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TURBULENCE INTENSITY

MEASUREMENTS APPLICABLE
INSTRUMENT MODELS: 9555, 9565, 7565,
7575, TA460, TA465, EBT730, PH730, 8715
APPLICATION NOTE TSI-141

Turbulence can be thought of as fluctuations in air flow. A steady flow of air would have low
turbulence. An unsteady flow of air would have higher turbulence. But what do we mean by low and
higher, when we talk about turbulence? A uniform measurement scale is needed. Turbulence
Intensity is that measurement scale.
Turbulence Intensity is a scale characterizing turbulence expressed as a percent. An idealized flow of
air with absolutely no fluctuations in air speed or direction would have a Turbulence Intensity value of
0%. This idealized case never occurs on earth. However, due to how Turbulence Intensity is
calculated, values greater than 100% are possible. This can happen, for example, when the average
air speed is small and there are large fluctuations present.

Definition of Turbulence Intensity (T.I.)


T.I. is defined in the following equation:
T.I. = u/U
u = the Root-Mean-Square (RMS), or Standard Deviation, of the turbulent velocity
fluctuations at a particular location over a specified period of time
U = the average of the velocity at the same location over same time period

Why measure T.I.?


The level of turbulence in air has implications in many different fields.

In the realm of aeronautics, drag on an airfoil (airplane wing) is related to T.I., affecting fuel
efficiency and in extreme cases aircraft stability.

In the automobile industry, the measurement of T.I. is used when evaluating the aerodynamics of
an auto body design. And it is not always low turbulence intensity that is the goal: some race cars
have flaps that deploy to increase drag (higher T.I.) when the car goes into a spin, in an effort to
more rapidly reduce the cars speed.

When working with chemicals, sometimes high T.I. is a good thing (when intentional mixing is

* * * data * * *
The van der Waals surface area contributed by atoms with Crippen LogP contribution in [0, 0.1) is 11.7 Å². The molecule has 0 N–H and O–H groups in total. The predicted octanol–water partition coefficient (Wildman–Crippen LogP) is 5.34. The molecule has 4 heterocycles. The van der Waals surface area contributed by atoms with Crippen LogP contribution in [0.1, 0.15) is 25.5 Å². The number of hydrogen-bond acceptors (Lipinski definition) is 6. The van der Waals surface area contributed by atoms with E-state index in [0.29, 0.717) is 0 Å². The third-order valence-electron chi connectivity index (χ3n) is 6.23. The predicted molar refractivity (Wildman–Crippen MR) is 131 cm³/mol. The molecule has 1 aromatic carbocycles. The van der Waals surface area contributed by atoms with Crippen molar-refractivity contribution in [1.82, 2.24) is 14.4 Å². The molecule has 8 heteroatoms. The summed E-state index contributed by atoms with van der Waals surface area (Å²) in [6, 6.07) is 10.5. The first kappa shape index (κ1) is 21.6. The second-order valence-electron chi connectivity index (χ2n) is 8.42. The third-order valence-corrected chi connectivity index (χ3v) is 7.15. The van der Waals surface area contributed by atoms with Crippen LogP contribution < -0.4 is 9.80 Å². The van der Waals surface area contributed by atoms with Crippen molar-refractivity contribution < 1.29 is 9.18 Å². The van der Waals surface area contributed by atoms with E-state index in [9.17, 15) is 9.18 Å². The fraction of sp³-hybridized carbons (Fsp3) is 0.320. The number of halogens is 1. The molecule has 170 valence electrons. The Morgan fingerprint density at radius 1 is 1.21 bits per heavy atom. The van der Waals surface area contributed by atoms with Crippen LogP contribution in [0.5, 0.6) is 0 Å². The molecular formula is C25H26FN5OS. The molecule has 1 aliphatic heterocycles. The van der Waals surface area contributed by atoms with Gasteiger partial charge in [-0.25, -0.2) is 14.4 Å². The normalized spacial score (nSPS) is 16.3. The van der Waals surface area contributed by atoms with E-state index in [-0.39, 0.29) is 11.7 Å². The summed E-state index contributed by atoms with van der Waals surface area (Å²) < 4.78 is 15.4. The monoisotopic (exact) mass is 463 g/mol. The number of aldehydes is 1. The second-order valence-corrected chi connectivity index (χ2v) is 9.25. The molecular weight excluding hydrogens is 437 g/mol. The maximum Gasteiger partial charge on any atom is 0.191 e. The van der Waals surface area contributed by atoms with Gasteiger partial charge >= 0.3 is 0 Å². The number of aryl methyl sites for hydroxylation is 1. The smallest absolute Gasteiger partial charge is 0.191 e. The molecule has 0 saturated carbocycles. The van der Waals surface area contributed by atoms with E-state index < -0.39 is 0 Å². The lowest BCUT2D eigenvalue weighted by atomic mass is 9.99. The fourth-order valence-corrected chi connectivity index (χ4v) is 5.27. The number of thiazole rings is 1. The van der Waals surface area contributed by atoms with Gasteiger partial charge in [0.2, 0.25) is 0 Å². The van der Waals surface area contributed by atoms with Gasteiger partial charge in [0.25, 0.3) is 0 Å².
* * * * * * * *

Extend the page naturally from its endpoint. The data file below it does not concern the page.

desirable), and sometimes high T.I. is not a good thing (at the face of a chemical fume hood,
where excessive T.I. may induce unwanted spillage of chemical fumes into a laboratory).

In the realm of human comfort, heating or air conditioning systems that are perceived to be too
drafty are not comfortable. It has been discovered that the perceived draftiness of air is a
function of the T.I. of the moving air.

It is, in fact, in these last two applications (fume hood face velocity measurements, and room comfort
measurements) where the turbulence intensity measurements can provide useful measurments.

Measuring TI
The instrument has a specific applications screen that is setup to measure turbulence intensity when
using a thermoanemometer probe. Follow the following steps to measure turbulence intensity:

Fix the velocity probe on a ring stand in the position for the desired measurement

Select Turbulence from the Applications Menu

The unit takes a three minute sample of the velocity readings in that position. Do not move the
probe during that time. Unit will display the current velocity reading during that time.

The unit will display the average velocity, the standard deviation and the calculated turbulence
intensity.

The data can be saved as a sample in the memory at that time.

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TSI-141 Rev. B (8/3/2012-A4)

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